Remember the times when you told your mom that her life advice is horrible? Because you see either no relevance or disagree with her arguments, only to discover that her advice is useful under certain circumstances.
Like mom, there are times when she could be wrong (she’s human, after all) and other times; she is right.
But unlike mom’s advice, the world of entrepreneurship holds more risk and test of nerve and persistence. One mistake could cost you a hefty price tag and missed boats. So you may want to critically analyse and decide if the same advice is applicable across your business domain.
Many times, new startup founders glamorise and idolize other successful founders so much to the extent it paralyzes their core ability to reason and think critically.
Everybody wants to be a founder, even though they’re clueless about running a business, a company. Everybody wants to start up a company, a project, and hopefully, scale the business until it becomes millions of valuation.
Serial entrepreneur Mark Suster from Upfront Ventures, who also sold both his startup Koral and BuildOnline to SalesForce and The Sword Group respectively, admits…
Disclaimer: I ran two SaaS software companies. My experiences come from this. I can’t say they’re applicable to all businesses but I think many of the lessons will be applicable to most tech firms.
Rather than consuming these nuggets of wisdom blindly, stop what you’re doing this moment and start taking a moment to reflect if any of these business tips and tricks are practical, feasible and helpful to your businesses. Because these tips can potentially paralyse your decision-making consciousness, if followed mindlessly.
Why it’s bad: Mark Cuban once said,”Don’t follow your passion, follow your effort.” Things that we love doing may not be worth a nickel, but if you invest your time in what you’re doing, you’ll become good over time and with that, comes along passion and motivation. The real passions come with effort and progress, and he’s right about that.
Why it’s bad: This piece of advice is a surefire way to failure, when taken too literal. Every idea needs execution to become a reality. But sometimes these ideas may not turn out well, and if there’s anything about true entrepreneurship, it’s about knowing when to let go.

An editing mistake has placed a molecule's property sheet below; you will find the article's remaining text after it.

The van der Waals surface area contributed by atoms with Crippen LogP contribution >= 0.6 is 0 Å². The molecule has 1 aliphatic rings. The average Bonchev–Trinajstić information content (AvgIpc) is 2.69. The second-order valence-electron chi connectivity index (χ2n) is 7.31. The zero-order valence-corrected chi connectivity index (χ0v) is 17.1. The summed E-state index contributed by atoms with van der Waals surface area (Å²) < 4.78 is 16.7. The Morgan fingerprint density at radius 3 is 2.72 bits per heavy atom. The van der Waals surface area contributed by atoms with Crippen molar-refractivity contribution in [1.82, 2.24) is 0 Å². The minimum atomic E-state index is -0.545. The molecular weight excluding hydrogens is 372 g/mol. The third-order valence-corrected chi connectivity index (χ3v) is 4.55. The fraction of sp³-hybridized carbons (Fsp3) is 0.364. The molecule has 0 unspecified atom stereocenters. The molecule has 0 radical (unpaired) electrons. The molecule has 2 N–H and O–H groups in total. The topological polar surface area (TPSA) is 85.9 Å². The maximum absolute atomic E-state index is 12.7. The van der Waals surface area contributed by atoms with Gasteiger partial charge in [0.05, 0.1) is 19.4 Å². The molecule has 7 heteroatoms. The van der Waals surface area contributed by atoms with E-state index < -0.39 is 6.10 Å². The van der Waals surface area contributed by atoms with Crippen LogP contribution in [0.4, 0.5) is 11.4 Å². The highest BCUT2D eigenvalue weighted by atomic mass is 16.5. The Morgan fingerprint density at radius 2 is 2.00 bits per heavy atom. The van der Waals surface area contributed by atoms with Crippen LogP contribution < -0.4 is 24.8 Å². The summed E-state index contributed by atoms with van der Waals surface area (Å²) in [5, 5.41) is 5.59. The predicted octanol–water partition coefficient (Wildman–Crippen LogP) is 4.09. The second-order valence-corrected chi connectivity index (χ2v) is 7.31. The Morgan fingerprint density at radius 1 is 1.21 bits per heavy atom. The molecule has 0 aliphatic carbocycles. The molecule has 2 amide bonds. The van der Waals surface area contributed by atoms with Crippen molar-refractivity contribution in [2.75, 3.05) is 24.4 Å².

Market conditions change, data can often be misinterpreted and ever changing as well. The ability to pivot and embrace alternatives is vital because, at the end of the day, the customers will decide if it’s worthwhile putting in their bucks for your ideas.
Why it’s bad: This advice is not entirely flawed because failing is not a bad thing. In fact, if the sooner you learn from your mistakes, you’ll pick yourself up faster. Hopefully. But the entire ‘fail fast and hard’ culture has gone out of proportion.
One of the best ways of learning from mistakes is to adopt these lessons from others who have been there, done that. Evaluate, learn and find a way to succeed. Be analytical and tenacious but don’t be stubborn. As Mark McDonald has it in his words,
Stubborn founders persist, despite plentiful evidence that they should not. Persistence is a vital attribute that includes the ability to acknowledge when one has made a mistake and that a new plan of action must take place.
Why it’s bad: While this popular belief may work for big players like Facebook, Twitter or Snapchat, it won’t work well with every startup as much as you’d like to believe. Even the startup scene in Silicon Valley and Malaysia is different. So unless you can whip up an excellent user acquisition strategy like these behemoths brands, it’s a great first step to understanding and building the kind of product that your customers (really, really) want.
Why it’s bad: Before you decide to apply for a $50,000 worth of patent, it won’t be necessary- unless you’ve developed a groundbreaking invention. Your ideas are likely to change as you go along this journey; so bear in mind that your patent will be a waste of resources because your product or app is going through an incremental phase of changes anyway. Your best bet? Make every execution count- fail fast and learn even faster.
Some of these startup advices might not be relevant to your business, and some could also be 100% right. Most of the times, these cliched advice are biased, depending on who you’re getting it from.
Remember always to listen, before jumping to conclusion and making decisions but most importantly, keep an open mind and keep moving forward. The lessons you get from your mom during your early years could well be applied in this situation.
PS: Although if you need someone to talk to, aside from your mom, you can always reach out to us at Tribehired 🙂